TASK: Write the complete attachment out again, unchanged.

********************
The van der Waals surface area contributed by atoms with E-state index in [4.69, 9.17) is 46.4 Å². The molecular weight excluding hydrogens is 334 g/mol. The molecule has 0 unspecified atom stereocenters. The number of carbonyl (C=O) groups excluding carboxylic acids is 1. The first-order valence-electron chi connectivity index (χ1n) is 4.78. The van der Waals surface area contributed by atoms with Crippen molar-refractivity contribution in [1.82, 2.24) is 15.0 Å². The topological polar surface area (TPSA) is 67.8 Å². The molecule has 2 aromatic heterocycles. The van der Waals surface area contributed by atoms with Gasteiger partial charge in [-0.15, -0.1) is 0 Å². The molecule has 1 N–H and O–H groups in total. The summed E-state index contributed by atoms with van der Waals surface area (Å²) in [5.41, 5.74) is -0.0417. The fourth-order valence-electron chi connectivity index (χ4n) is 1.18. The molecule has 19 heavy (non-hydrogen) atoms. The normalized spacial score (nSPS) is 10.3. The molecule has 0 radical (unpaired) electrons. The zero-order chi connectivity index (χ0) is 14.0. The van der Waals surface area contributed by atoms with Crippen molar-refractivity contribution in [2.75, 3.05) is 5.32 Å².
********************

The van der Waals surface area contributed by atoms with E-state index in [4.69, 9.17) is 46.4 Å². The molecular weight excluding hydrogens is 334 g/mol. The molecule has 0 unspecified atom stereocenters. The number of carbonyl (C=O) groups excluding carboxylic acids is 1. The first-order valence-electron chi connectivity index (χ1n) is 4.78. The van der Waals surface area contributed by atoms with Crippen molar-refractivity contribution in [1.82, 2.24) is 15.0 Å². The topological polar surface area (TPSA) is 67.8 Å². The molecule has 2 aromatic heterocycles. The van der Waals surface area contributed by atoms with Gasteiger partial charge in [-0.15, -0.1) is 0 Å². The molecule has 1 N–H and O–H groups in total. The summed E-state index contributed by atoms with van der Waals surface area (Å²) in [5.41, 5.74) is -0.0417. The fourth-order valence-electron chi connectivity index (χ4n) is 1.18. The molecule has 19 heavy (non-hydrogen) atoms. The normalized spacial score (nSPS) is 10.3. The molecule has 0 radical (unpaired) electrons. The zero-order chi connectivity index (χ0) is 14.0. The van der Waals surface area contributed by atoms with Crippen molar-refractivity contribution in [2.75, 3.05) is 5.32 Å².